By RACHEL PLAYE & JAMES KENNEDY
In Eco Rhode Island today, David Everett of Bike Providence--which includes the Bicycle and Pedestrian Advisory Committee (BPAC) and Vanasse Hangen Brustlin Inc. engineering (VHB)--outlined their approach to forming a more ambitious Bicycle Master Plan. The letter to the editor is worth reading in whole, but we want to focus on one aspect of it, since we recently published criticisms of the BPAC/VHB engineering plan on our site and at Eco RI. The passage from Bike Providence's letter we want to focus on reads:
Bike Providence has far greater aspirations — the plan will include short-, mid-range and long-term recommendations for appropriate routes to connect all city neighborhoods. The city, BPAC and the hired consultant are currently identifying and evaluating numerous roadways as candidates for bike lanes, buffered bike lanes, cycle tracks and extensions of existing off-road paths. Some projects could require elimination of some on-street parking, curb relocation, utility modifications and/or right-of-way acquisitions. (our emphasis) These proposed improvements will be included in the plan as either medium-term improvements or longer-term improvements, creating the infrastructure that we’ll need to be a truly bikeable, walkable city.
This is a welcome change, because the past meetings have expressed a lot of reticence about even considering the removal of parking from streets, or the realignment/elimination of traffic lanes, both of which are going to be necessary in order to solve Providence's bike situation. Any bike plan should address not what will make young, risk-blind people like ourselves bike, but what will get elder women with arthritis to bike, what will make parents feel safe with small children in tow on the way to school or work, and what will get Providence's biking rates up to Portland, Oregon levels. Anything short of that isn't good enough.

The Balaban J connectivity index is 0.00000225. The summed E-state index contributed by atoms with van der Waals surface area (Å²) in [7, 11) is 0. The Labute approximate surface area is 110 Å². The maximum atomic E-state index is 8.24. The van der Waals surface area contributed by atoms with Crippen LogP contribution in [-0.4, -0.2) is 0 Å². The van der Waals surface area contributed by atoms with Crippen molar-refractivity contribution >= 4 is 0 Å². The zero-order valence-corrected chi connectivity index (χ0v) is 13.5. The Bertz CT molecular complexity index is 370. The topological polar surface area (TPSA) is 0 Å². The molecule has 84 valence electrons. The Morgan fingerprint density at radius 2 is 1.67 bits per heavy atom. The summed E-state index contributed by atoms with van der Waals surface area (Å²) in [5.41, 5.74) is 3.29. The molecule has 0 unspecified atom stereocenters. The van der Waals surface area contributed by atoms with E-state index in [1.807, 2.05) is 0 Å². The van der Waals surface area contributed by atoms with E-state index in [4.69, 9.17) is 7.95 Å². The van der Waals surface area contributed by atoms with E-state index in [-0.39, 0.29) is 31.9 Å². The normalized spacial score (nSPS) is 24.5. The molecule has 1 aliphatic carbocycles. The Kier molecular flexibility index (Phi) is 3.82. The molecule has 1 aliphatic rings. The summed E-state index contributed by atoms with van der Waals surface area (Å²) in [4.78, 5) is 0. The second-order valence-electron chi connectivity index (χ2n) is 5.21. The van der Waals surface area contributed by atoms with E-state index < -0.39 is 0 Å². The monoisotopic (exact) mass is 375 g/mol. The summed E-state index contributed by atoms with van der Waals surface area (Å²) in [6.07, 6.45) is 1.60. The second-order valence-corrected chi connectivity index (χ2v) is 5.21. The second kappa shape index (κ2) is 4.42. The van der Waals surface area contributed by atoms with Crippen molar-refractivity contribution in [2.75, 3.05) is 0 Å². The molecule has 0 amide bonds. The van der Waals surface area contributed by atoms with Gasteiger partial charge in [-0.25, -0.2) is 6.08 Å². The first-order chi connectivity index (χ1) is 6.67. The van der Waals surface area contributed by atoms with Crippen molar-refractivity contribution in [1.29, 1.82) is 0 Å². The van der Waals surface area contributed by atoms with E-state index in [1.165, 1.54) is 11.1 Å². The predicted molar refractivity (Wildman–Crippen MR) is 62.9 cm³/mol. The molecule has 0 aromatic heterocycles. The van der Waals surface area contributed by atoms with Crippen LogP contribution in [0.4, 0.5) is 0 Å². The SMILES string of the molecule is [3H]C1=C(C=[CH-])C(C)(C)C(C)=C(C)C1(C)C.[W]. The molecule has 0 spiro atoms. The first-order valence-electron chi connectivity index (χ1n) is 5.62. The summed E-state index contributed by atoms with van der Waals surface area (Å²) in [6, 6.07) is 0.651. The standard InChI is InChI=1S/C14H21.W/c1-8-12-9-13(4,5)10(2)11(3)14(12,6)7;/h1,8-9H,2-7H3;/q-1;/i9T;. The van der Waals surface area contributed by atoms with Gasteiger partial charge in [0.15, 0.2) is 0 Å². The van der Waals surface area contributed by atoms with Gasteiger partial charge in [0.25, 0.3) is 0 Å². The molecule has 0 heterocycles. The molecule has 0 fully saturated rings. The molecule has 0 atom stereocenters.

One of the important criticisms of BPAC from the Transport Providence article also needs restatement. The more serious changes to our streets don't always have to immediately be done in a permanent and expensive way, so BPAC should make it part of its mission to move some of those middle- and long-term goals up to the short-term, by using traffic cones and other removable obstacles to experiment with traffic calming and bike lanes. We would like to hear concrete things about this type of immediate experimentation.
We take the commitments in the BPAC letter as sincere because we know they are coming from a very ernest group of people. We would emphasize that citizens who are concerned about making Providence bike-friendly should continue to bracket that admiration for the time being, and push the committee hard to hold it to what this letter says.
We hope and expect that the committee views any criticism as helpful to its cause. The old adage about A. Philip Randolph and FDR applies here. The leader of the Sleeping Car Porters met with the president during the Depression to talk about the serious problems that faced his union. The president listened, and then said, more or less, "I agree with everything you said. Now organize people, and make me do it".
We should keep up the pressure, and make them do it.